Under 8 U.S.C. § 1226(c)(1), certain non-citizens with criminal convictions are subject to mandatory detention while removal proceedings are pending. See Jennings, 138 S.Ct. at 846-47. In Demore v. Kim, 538 U.S. 510 (2003), the Supreme Court held § 1226(c) to be constitutional on its face. It did so, however, on the assumption that most resulting detentions would be relatively brief. Id. at 517-31 ("In sum, the detention at stake under § 1226(c) lasts roughly a month and a half in the vast majority of cases in which it is invoked, and about five months in the minority of cases in which the alien chooses to appeal.") In Diop, the Third Circuit applied the canon of constitutional avoidance and held that § 1226(c) "authorizes only mandatory detention that is reasonable in length." Diop, 656 F.3d at 231-35. Thus, it found that the statute contains an implicit requirement that detained persons, at some point, receive bond hearings to warrant ongoing detention. The point at which a bond hearing would be required, however, would depend on all the facts of the case. In Chavez-Alvarez the Third Circuit confirmed that there is no set point at which detention under § 1226(c) crosses the permissible line, but announced a rule of thumb that detention would become constitutionally suspect at some point between 6 and 12 months.[2] See Chavez-Alvarez, 783 F.3d at 473-78.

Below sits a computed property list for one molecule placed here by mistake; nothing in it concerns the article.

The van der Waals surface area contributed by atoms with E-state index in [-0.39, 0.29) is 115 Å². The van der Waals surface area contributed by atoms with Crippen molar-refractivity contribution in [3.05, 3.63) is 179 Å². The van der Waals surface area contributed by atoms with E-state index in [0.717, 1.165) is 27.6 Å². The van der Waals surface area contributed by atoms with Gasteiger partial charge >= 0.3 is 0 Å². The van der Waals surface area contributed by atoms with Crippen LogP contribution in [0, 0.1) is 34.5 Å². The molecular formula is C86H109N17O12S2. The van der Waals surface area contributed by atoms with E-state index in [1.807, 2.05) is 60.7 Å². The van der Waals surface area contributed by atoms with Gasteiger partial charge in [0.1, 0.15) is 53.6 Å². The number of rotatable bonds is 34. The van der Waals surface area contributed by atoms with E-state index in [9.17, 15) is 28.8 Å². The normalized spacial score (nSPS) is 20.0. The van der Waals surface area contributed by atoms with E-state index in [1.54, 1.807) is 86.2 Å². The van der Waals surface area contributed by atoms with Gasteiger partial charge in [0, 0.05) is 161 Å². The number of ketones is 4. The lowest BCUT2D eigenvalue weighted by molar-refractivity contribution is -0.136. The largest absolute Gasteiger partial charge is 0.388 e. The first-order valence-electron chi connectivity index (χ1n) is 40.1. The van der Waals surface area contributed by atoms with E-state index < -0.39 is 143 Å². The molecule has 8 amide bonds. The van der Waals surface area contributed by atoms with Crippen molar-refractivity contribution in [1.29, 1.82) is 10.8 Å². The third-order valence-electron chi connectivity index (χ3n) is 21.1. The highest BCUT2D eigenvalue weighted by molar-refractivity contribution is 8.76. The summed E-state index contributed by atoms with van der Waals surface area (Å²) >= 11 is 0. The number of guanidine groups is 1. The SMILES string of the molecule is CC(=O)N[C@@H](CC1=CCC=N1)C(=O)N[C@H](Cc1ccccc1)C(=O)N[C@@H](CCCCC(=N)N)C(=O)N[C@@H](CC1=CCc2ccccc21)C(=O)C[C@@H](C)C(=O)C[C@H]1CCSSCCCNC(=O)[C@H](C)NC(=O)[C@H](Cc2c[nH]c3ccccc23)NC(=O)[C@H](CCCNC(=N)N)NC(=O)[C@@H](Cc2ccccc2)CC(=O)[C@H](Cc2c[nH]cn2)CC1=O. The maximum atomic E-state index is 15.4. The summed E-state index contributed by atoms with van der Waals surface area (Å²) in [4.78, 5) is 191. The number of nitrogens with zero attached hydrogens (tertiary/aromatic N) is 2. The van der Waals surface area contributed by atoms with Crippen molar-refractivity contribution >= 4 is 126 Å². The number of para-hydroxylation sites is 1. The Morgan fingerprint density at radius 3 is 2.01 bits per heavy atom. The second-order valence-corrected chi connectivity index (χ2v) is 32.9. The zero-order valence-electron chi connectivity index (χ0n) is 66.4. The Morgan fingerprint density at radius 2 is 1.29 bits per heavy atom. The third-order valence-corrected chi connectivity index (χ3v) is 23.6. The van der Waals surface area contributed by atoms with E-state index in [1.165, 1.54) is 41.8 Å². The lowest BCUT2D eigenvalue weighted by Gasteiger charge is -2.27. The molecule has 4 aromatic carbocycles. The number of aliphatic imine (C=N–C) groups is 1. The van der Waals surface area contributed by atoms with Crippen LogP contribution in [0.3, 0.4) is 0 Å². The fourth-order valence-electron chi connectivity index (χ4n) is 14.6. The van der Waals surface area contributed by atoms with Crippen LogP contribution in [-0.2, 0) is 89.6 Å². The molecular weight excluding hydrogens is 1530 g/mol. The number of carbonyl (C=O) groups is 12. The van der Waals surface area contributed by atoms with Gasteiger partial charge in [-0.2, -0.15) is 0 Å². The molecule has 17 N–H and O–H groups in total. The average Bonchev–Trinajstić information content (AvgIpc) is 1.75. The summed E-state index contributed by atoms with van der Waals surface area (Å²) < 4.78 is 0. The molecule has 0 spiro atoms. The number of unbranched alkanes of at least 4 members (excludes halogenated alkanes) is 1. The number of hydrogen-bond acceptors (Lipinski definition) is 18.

In Jennings, however, the Supreme Court abrogated the direct holdings of Diop and Chavez-Alvarez, as a matter of statutory interpretation. Specifically, Jennings held that § 1226(c) does not require bond hearings to justify ongoing detention and that the canon of constitutional avoidance may not be employed to read such a requirement into the statute. Id. at 842, 846-47. The government acknowledges, however, that the Jennings Court did not directly analyze the constitutionality of particular detentions under § 1226(c).

         Putting these holdings together, I agree with Judge Wigenton that one challenge to a § 1226(c) detention still remains available: "an individualized as applied constitutional challenge to the statute." Diyden v. Green, 321 F.Supp.3d 496, 501-02 (D.N.J. 2018) (citing Jennings, 138 S.Ct. at 851-52). To put it another way, for a petitioner in this situation, "Jennings leaves open only the question of whether § 1226(c) is unconstitutional as applied to the petitioner."[3] Id. at 502. Indeed, respondents concede that a person detained under § 1226(c) may, in the right circumstances, bring an as-applied challenge to the constitutionality of ongoing detention.

         The post-Jennings as-applied analysis, as it turns out, is very similar, and perhaps identical, to the former analysis under Diop. Whether detention under § 1226(c) is constitutional continues to be "a function of the length of the detention," whereby "the constitutional case for continued detention without inquiry into its necessity becomes more and more suspect as detention continues." Diop, 656 F.3d at 232, 234; see also Chavez-Alvarez, 783 F.3d at 474-75. Thus, at some point, detention under ยง 1226(c), in an individual case, may become "so unreasonable as to amount to an arbitrary deprivation of liberty" ...